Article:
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“I just can’t turn my brain off at night”. This is one common complaint among those who struggle with insomnia and others who have difficulty falling asleep, mentally reviewing the day you just completed while also previewing the day/week ahead, imagining how tired you will be in the morning… it can be an irritating problem, sometimes, your mind may even reach way back into the archives and pull up something long in the past.

Racing thoughts can be a sign of anxiety. Anxiety and racing thoughts then keep you awake, a lack of sleep is bothersome, and sleep deprivation continues to contribute to anxiety. But these nights also happen to everyone from time to time — and once we’re too old for bedtime stories, it’s not always clear what to do. There’s no one solution that will work for everybody, so, how can we break this cycle of anxiety and sleeplessness?

If your thoughts are keeping you up at night, the trick is to change the unhealthy pattern. We have provided some strategies to help you find relief from a racing mind at night. At the very least, it’s something to read next time you can’t sleep!

Focus On Your Senses

To take the focus away from stressful thoughts, create a wind-down routine around sensorial experience. Lower the lights and consider a relaxing way to stimulate each of the five senses to find a method that works well for you. Here are some ideas.

Sight – guided imagery, colouring mandalas, pictures of a peaceful place

Smell – scented candle, aromatherapy

Touch – warm bath, weighted blanket, self-massage, light yoga

Taste – sleep-friendly snack, chamomile tea

Hear – sound machine, white noise, instrumental sleep music

Distract Yourself

The absolute prerequisite for sleep is a quiet mind. Think of something else, rather than what’s worrying you — something with a story to it. It can be anything of interest, but of no importance, so you can devote some brain energy to it without clashing into the real world and going straight back to your worries. If you have a dog, imagine going on a lovely walk somewhere calming. If you’re someone who likes reading, what would your book be about if your were to publish one?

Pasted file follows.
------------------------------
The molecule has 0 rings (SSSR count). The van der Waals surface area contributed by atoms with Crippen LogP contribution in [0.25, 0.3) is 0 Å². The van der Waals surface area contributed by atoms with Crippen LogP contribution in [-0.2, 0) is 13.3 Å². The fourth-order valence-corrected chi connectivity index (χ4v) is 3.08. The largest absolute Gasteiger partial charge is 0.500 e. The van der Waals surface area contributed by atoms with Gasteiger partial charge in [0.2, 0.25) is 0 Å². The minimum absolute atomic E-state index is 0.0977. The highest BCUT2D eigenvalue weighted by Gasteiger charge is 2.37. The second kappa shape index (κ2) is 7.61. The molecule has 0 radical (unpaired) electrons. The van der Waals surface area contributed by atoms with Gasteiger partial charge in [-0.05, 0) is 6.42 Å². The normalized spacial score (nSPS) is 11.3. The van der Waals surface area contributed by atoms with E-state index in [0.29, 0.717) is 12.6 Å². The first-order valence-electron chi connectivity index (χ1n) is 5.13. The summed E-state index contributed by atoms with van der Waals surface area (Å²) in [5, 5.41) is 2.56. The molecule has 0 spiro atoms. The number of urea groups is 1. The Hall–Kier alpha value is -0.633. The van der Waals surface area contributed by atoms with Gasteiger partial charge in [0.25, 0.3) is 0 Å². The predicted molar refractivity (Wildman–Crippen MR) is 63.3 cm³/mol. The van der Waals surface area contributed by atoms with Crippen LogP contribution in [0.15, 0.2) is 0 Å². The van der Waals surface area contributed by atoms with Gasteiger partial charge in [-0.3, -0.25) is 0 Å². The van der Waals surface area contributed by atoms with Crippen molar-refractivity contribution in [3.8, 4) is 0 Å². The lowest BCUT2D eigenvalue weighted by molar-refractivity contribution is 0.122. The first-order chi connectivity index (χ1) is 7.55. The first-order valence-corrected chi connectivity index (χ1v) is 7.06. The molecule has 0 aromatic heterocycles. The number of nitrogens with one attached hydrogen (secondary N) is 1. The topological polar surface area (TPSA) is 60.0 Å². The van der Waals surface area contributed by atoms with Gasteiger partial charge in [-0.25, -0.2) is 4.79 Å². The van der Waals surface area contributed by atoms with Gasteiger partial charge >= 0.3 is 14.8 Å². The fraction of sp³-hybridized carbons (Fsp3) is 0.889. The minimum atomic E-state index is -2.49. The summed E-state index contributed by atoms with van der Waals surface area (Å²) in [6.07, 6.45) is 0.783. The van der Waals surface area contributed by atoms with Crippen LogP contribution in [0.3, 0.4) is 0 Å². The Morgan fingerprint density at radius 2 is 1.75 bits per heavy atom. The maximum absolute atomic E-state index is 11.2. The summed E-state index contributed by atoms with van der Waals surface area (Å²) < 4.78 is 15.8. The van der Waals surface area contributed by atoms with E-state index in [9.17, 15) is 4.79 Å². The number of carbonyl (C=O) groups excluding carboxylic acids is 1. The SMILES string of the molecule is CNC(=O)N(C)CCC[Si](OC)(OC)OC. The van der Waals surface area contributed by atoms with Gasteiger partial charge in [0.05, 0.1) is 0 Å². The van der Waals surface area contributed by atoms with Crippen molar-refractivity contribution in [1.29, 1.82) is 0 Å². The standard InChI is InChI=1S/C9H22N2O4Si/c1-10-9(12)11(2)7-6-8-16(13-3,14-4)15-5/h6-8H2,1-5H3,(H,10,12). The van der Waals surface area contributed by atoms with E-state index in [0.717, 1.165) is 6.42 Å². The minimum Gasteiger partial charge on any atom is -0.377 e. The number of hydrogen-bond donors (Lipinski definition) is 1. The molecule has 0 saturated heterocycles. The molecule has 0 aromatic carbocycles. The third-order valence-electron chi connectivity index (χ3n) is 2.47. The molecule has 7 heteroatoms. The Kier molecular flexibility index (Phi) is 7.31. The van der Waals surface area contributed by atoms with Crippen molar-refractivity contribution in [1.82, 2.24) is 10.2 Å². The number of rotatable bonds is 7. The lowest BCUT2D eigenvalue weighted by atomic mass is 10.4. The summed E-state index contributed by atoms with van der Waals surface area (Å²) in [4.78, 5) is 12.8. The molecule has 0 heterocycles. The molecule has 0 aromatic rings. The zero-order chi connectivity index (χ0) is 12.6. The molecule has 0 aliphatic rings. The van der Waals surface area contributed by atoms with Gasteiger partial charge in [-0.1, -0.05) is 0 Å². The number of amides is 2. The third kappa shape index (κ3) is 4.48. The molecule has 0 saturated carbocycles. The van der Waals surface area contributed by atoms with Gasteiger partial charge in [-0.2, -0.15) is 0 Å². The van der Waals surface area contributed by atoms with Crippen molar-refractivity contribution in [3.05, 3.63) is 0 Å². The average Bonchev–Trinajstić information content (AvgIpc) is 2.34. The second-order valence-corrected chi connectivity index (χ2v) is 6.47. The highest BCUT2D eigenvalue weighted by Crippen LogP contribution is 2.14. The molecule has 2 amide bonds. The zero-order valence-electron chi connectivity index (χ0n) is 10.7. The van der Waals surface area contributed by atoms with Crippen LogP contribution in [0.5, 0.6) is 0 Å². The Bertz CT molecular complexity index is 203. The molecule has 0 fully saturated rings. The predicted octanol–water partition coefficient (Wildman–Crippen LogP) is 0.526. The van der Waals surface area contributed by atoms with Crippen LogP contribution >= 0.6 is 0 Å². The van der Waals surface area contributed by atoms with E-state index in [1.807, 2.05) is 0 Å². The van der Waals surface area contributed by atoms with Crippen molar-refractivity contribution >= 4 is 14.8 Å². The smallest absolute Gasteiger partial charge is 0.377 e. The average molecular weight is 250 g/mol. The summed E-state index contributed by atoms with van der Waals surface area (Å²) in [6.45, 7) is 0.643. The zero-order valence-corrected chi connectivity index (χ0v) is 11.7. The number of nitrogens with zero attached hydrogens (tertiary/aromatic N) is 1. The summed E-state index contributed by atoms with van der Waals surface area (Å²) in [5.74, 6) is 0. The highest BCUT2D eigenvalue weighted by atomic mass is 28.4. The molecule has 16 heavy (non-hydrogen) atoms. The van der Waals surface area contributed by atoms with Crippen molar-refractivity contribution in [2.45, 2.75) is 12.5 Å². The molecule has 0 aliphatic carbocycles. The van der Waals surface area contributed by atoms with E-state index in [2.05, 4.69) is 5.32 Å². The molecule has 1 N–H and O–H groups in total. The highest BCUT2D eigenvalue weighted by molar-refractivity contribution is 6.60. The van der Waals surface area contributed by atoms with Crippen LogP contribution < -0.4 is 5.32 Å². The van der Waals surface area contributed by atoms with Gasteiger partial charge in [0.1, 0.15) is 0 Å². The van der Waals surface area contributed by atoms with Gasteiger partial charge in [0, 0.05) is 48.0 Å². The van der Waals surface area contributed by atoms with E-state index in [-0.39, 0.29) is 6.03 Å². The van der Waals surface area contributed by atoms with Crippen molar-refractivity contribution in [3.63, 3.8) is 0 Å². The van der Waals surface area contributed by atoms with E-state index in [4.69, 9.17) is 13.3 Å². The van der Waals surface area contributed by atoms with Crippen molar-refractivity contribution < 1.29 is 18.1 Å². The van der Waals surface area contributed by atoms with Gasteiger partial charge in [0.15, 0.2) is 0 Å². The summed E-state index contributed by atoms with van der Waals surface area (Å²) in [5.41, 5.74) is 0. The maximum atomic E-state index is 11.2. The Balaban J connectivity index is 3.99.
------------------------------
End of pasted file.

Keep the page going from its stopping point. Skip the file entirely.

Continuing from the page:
Try To Stay Awake

Thinking about sleep and wishing for it to happen is a recipe for staying awake. This is where paradoxical thinking comes in. If you give yourself the paradoxical instruction to stay awake instead, you’ll be more likely to fall asleep. If you can be comfortable with the idea of remaining awake, then the performance anxiety and frustration that are associated with trying to sleep have nowhere to go and your arousal level drops - Colin Espie, professor of sleep medicine at the University of Oxford.

P.S. Don't look at blue lights on phones or tablets at least 30 minutes before bedtime.

Or Get Out Of Bed

If 20 minutes has passed as the mind races, it may be best to get out of bed. Without looking at your phone or any other screen devices, go to another dimly lit room where you keep a notebook. Write down the thoughts that are keeping you awake. Finish with the words, ‘It can wait until tomorrow’. Then, go back to bed, focus on the breath, and mindfully relax into those words, giving yourself permission to yield to sleep.

Breathe Deeply

Deep breathing … acts as a powerful distraction technique, particularly if paired with counting. You want to aim to breathe out for longer than you breathe in, and pause after breathing in and out; so you might choose to count for three when you breathe in, then pause and count to five when you breathe out, then pause. Really focus on your breathing and counting, and if your mind wanders off, just take note of that and return your attention to the exercise. You may need to do this for ten minutes or so.

Create A “Buffer Zone”

Sometimes, exciting activities in the evening obscures the natural sleepy cues that our bodies try to give us. Allow your body to wind down by protecting at least 30 minutes before bedtime for low-key activities. You might go through your personal hygiene routine, put on relaxing music, enjoy intimacy with your partner, or read a book. This Buffer Zone should not include activities that require intense mental activity or cause intense emotions (e.g., paying bills).